Non-Christian Religious Bodies

A History of the County of Oxford: Volume 4, the City of Oxford. Originally published by Victoria County History, London, 1979.

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'Non-Christian Religious Bodies', in A History of the County of Oxford: Volume 4, the City of Oxford, (London, 1979) pp. 425. British History Online [accessed 29 February 2024]

In this section


JEWS. (fn. 1)

Jews or converted Jews taught Hebrew in the university from the late 16th century onwards, but the first Jew to set up business in the town after the Middle Ages was probably the Jacob who opened Oxford's first coffee-house in 1651. (fn. 2) Other Jews were occasionally recorded in the later 17th century, and in the 18th century there seems to have been a small community in the town. (fn. 3) A synagogue was reputedly opened c. 1841, and was presumably served by the 'rabbi', Aaron Jacob, who was killed in a fire in St. Ebbe's Street in 1844. (fn. 4) In that year, however, a Jewish wedding took place in a garden in Queen Street. (fn. 5) In 1845 the congregation comprised four householders (Ba'ale Batim) and 20 individuals. (fn. 6) The synagogue seems to have moved c. 1848 to a room in Paradise Square where 10 people attended on census day 1851. (fn. 7) That synagogue seems to have closed c. 1853 and was not replaced until one was opened in St. Aldate's in 1871. (fn. 8) From 1878 to 1893 the synagogue was in Worcester Place, (fn. 9) but the congregation was small, and by 1893 it was said to have fallen into 'an irreverent old age' from which it was rescued by a small group of undergraduates. A new synagogue, a converted lecture room in Richmond Road (formerly Worcester Terrace), was opened in 1893. (fn. 10)

The Jewish community in Oxford remained small until the influx of German refugees in 1938. During the Second World War numbers reached c. 3,000, and two or three local congregations were formed. Numbers fell sharply after the war, but began to increase again in the 1950s. (fn. 11) In 1972 the old synagogue was demolished, and a new building and student centre on the same site, for all denominations of Jews, was opened in 1974. (fn. 12)


The Oxford Mosque Society was founded in 1952 when there were c. 40 Moslems in the city. (fn. 13) A small mosque in a basement in Walton Street was opened in 1954, (fn. 14) but until 1968, when a converted warehouse in Bath Street was opened as a mosque, major ceremonies for the growing Moslem population of the city were held in the town hall. An imam was appointed in 1972. (fn. 15)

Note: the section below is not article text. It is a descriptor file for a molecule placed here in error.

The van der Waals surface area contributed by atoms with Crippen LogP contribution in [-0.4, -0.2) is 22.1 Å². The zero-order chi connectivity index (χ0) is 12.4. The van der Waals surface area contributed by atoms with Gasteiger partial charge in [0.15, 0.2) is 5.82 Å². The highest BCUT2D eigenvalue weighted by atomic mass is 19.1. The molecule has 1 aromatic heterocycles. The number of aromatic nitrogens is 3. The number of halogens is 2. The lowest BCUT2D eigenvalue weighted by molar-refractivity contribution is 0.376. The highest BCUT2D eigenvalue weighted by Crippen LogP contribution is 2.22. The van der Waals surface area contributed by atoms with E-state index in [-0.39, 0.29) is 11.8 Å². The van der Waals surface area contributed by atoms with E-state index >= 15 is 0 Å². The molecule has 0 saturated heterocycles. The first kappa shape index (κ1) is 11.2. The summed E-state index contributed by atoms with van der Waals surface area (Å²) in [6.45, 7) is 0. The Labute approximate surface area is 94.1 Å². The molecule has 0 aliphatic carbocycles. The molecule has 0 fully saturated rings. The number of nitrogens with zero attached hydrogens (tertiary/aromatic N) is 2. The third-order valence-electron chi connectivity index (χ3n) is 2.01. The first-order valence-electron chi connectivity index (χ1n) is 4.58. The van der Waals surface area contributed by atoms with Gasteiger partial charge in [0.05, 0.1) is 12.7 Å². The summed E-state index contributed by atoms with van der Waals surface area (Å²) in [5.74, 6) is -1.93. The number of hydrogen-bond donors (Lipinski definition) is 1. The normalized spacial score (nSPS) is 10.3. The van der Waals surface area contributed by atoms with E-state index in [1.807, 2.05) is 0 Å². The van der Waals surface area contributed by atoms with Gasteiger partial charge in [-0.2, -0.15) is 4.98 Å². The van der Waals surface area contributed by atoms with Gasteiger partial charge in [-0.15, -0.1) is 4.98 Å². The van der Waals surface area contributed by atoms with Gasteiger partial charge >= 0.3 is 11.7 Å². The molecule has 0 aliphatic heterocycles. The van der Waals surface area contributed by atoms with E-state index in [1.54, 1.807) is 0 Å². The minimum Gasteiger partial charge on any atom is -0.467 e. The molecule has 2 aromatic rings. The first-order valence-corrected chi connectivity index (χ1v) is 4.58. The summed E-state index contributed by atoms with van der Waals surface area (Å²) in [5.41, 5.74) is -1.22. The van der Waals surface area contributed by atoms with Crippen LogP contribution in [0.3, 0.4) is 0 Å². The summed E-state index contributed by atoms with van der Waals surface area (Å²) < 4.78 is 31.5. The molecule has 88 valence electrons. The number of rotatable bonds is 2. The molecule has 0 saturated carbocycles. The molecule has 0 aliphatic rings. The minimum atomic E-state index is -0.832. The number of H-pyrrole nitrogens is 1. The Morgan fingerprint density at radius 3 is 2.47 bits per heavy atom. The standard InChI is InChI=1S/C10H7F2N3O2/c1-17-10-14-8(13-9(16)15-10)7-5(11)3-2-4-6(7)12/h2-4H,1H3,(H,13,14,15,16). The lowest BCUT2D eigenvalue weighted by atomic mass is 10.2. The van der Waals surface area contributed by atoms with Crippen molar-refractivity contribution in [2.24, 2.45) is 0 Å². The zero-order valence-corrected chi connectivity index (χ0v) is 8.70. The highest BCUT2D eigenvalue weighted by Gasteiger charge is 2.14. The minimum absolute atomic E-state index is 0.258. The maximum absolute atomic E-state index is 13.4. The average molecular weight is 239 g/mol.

Abdul-Baha, son of the founder of the Baha'i faith, lectured in Oxford in 1912 but it was not until 1948 that Oxford had resident Baha'is. The Spiritual Assembly of the Baha'is at Oxford was incorporated as an unlimited company in 1962, and met in private houses in 1972. (fn. 16)


  • 1. This section was written in 1974. For the medieval Jewry see above, Medieval Oxf. (Econ. Hist.).
  • 2. C. Roth, 'Jews in Oxf. after 1290', Oxoniensia, xv. 63-9; Wood's Life, i. 168-9.
  • 3. Oxoniensia, xv. 17-2; Bodl. MS. Oxf. Dioc. d 571, ff. 37-8.
  • 4. C. Roth, Rise of Provincial Jewry, 90; Oxf. Jnl. 2 Mar. 1844.
  • 5. Bodl. G. A. Oxon. b 112 (210): newspaper cutting.
  • 6. Jewish Chron. 23 July 1847; V. D. Lipman, 'Survey of Anglo-Jewry in 1851', Trans. Jewish Hist. Soc. xvii. 171-88: refs. supplied by Dr. D. M. Lewis.
  • 7. H.O. 129/158.
  • 8. J. J. Moore, Historical Handbk. to Oxf. (1871), 12, 216: copy in Westgate Libr.
  • 9. Oxoniensia, xv. 80 n.
  • 10. Jewish Chron. 3 Feb. 1893.
  • 11. Ex inf. Dr. Lewis.
  • 12. Ibid.; Oxf. Mail, 29 Apr. 1974.
  • 13. Ex inf. Mr. Ahmad Bullock, the Imam.
  • 14. Oxf. Mail, 20 Mar. 1961.
  • 15. Ibid. 10 May 1963, 24 Jan. 1966, 9 Aug. 1968, 1 Nov. 1972.
  • 16. Ibid. 4 Jan. 1963; ex inf. Mr. P. Jenkerson, secretary to the Spiritual Assembly.